August: Osage County to End Broadway Run June 28

somebody's peeved...

After reading this wonderful play last summer, I made a note of seeing the production as soon as possible. Well as soon as possible came last Friday, where I finally had the opportunity to see the show at the Music Box with Phylicia Rashad and Tony-Winner for her role in August, Amy Morton.

Grabbing a discounted seat in the second to the last row in the Mezz, I made my journey into this odd, twisted world of August. I remembered most of the plot but couldn't help but being suprised by (one of) the twists at the end. I thought Phylicia did an amazing job in her role as Violet - completely in her own world, which is necessary for that character. And Amy Morton, had her voice flying through the air, which her role requires.

Finally making the visit to August was an extremely pleasing (if a play of that subject can be) experience, so I'm saddened (but not suprised) of the news of its closure. If you're in the area and need 3 hours of good family drama, catch August.

Hey Utopia!

So, if you've read any earlier blogs of mine, you'll note a story I wrote about a junior year English class project, of creating what you feel is your utopia. Short story: I created a wooden board and drew a (accurate for 2003) map of the Broadway theatre district. I was wondering if there were any up to date pictures of this online and I found one!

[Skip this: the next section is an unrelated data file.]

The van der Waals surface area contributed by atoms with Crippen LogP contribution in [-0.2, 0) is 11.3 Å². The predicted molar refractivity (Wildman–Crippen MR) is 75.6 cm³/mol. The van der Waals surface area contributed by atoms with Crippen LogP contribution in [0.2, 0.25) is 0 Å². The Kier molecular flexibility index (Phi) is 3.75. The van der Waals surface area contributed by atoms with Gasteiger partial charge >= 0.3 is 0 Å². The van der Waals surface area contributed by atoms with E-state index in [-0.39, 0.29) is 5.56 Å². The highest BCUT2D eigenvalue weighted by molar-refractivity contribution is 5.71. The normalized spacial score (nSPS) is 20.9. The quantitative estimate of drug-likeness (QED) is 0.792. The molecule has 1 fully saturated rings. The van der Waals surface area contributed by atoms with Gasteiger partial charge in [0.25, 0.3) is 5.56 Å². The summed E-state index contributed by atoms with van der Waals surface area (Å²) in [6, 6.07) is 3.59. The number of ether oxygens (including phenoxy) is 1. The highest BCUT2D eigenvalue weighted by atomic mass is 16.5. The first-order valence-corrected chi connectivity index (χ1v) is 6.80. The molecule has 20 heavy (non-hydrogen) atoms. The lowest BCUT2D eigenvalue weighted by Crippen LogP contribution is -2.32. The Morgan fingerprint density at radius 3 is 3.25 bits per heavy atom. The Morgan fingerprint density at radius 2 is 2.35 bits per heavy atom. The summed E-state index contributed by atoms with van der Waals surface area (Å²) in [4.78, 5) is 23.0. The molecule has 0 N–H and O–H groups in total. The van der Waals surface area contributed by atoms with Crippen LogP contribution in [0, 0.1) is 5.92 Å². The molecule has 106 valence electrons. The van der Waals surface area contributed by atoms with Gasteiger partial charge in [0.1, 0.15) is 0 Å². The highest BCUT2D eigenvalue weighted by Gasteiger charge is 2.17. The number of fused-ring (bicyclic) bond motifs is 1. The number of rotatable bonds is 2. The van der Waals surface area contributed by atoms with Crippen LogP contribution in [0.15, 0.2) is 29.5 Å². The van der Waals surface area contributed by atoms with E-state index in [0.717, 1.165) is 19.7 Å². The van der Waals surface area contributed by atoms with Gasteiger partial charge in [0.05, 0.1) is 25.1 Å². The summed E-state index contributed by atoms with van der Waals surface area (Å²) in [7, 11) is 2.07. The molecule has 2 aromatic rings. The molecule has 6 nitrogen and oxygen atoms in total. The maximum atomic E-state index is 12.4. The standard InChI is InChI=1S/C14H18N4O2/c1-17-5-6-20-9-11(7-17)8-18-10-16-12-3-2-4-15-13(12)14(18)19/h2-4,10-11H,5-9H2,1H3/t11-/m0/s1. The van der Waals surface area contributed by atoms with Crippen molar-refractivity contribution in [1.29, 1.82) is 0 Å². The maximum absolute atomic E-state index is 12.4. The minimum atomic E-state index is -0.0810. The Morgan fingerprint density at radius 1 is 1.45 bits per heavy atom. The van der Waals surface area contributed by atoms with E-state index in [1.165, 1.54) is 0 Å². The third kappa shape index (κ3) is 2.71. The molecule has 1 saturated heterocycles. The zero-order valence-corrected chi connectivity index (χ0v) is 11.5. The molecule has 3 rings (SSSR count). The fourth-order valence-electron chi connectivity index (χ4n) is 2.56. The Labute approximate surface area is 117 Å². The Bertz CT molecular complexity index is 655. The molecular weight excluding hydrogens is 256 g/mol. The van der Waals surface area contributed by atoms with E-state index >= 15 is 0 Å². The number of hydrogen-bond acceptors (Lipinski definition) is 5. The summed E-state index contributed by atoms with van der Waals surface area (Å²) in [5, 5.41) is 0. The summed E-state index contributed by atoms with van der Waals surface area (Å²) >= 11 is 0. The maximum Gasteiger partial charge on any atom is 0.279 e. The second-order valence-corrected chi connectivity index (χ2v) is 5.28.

Behold the Utopia:

Click on the link below to see the number with what theatre it is and what show is playing.

Courtesy of

Monday, June 15, 2009

Thursday, June 11, 2009

Tony Award Post

So it already seems like a million years ago but I have to document it on here.

Yes I am in NYC for the summer, so that means I should be doing ultra cool stuff like going to museums, seeing a ton of shows, going to the Tonys....and not falling asleep at 9:30pm on a Wednesday night? Ok, wrong....but things are looking up!